The ULVR share price is under 4,000p. Here’s what I’d do

Jay Yao writes why he thinks ULVR share price has weakened recently and what he’d do given that it’s under 4,000p.

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The Unilever (LSE:ULVR) share price hasn’t done well this year. The stock is down from around 4,800p in November of last year to around 3,900p currently. Although there are many reasons for the decline, here are some key reasons why I think the ULVR share price fell and what I’d do as a result.

Why I think the ULVR share price weakened recently

I reckon the ULVR share price has fallen for two reasons. First, I think stock rotation could have something to do with Unilever’s decline. Given its defensive position, many larger institutional investors may have gone into Unilever as a ‘safe haven’ during the first part of the pandemic, when things were very uncertain. Given that it’s a leading consumer staple whose main products don’t cost very much, many investors likely reasoned that the pandemic wouldn’t greatly affect Unilever’s demand.

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With the better-than-expected initial Covid-19 vaccine news which brought more certainty, however, some institutions may have rotated out of Unilever and into more cyclical stocks. Indeed, ULVR shares began declining in November of last year. That is right around the time that Pfizer announced that its vaccine candidate was around 95% effective (against the initial Covid-19 strain).

Second, I reckon Unilever’s annual result report released early February may have missed the market’s estimates. For the 2020 year, annual sales fell 2.4% to €50.7bn and operating profit fell 4.6% to €8.3bn. As my colleague Roland Head pointed out, one particular item of note was that the company was only able to raise average selling prices by 0.3%. The rather soft increase in average selling prices could indicate increased competitiveness for Unilever’s products.

What I’d do

In terms of the ULVR share price, the sector rotation isn’t a big issue to me. Eventually all the institutions that want to rotate out will leave. As a result, that downward pressure on the stock due to the rotation will wane. At some point, the market will judge Unilever on its fundamentals. To me, Unilever’s fundamentals are attractive in the long term given the company’s exposure to emerging markets.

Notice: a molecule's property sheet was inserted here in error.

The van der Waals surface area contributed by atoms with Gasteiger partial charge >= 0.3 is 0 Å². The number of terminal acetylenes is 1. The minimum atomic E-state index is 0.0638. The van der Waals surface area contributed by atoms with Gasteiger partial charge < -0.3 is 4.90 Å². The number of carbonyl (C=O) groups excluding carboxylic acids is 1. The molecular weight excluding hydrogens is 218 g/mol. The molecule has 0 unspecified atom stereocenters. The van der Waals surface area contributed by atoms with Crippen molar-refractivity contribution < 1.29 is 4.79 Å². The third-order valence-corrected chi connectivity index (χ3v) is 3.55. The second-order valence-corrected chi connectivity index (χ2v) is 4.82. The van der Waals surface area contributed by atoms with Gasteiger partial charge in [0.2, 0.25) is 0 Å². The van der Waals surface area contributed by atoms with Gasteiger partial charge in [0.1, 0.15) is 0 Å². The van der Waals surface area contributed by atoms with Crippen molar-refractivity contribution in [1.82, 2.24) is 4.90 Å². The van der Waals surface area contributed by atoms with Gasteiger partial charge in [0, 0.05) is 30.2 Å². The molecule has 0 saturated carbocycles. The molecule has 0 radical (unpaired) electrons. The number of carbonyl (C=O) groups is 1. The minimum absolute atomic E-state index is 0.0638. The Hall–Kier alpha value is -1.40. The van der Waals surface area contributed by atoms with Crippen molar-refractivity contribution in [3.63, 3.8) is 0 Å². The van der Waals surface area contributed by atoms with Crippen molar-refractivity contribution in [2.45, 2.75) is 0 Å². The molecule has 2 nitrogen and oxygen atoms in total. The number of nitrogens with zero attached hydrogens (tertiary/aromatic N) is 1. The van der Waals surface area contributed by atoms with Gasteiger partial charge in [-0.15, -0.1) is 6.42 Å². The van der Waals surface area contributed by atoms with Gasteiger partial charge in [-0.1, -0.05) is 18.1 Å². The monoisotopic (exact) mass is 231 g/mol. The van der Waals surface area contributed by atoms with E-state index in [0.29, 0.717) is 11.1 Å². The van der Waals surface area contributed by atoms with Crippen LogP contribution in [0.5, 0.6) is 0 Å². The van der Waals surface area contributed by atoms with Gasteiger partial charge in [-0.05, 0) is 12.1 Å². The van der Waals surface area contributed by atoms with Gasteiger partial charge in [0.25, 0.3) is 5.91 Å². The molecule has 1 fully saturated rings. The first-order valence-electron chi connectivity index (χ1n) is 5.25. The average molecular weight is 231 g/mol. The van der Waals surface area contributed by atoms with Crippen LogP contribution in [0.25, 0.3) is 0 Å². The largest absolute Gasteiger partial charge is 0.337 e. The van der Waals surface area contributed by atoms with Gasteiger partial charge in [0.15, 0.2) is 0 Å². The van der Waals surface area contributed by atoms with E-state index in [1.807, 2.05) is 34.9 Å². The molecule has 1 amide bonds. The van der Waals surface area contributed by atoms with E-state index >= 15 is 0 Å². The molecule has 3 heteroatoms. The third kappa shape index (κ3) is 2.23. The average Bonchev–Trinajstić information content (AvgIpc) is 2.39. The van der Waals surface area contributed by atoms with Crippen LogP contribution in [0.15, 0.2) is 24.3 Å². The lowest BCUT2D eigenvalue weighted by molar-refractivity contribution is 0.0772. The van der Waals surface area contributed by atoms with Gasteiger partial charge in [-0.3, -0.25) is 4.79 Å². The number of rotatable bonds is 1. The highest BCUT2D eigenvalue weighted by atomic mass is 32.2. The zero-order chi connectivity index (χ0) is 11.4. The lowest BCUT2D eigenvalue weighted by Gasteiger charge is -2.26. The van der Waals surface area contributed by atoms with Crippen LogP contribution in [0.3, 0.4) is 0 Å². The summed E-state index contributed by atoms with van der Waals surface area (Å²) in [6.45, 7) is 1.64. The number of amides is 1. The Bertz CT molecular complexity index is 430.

I’m not concerned about the earnings report either. On a long enough time horizon, companies will have good earnings reports and bad earnings reports. Just because Unilever’s earnings report failed to meet some expectations doesn’t mean its long-term prospects have worsened.

In terms of those long-term prospects, I think Unilever is still attractive given its marketing savvy and scale. I also like its large emerging markets operations. Although Unilever will likely continue to face tough competition that’s in many instances cheaper, the company has had a long history of growing regardless, and I reckon management will make the right moves to continue growing sales and profit in the long run. With the ULVR share price now lower than before, I’d still buy.

With this said, I don’t know when the stock will bounce back because I don’t know when the rotation will end or when the company’s results will beat estimates. It could be a while. If management makes a bad M&A deal or if the company doesn’t do as well as expected against competition, the ULVR share price could underperform in the long term as well.

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Jay Yao has no position in any of the shares mentioned. The Motley Fool UK has recommended Unilever. Views expressed on the companies mentioned in this article are those of the writer and therefore may differ from the official recommendations we make in our subscription services such as Share Advisor, Hidden Winners and Pro. Here at The Motley Fool we believe that considering a diverse range of insights makes us better investors.

Should you invest the value of your investment may rise or fall and your Capital is at Risk. Before investing your individual circumstances should be considered, so you should consider taking independent financial advice.

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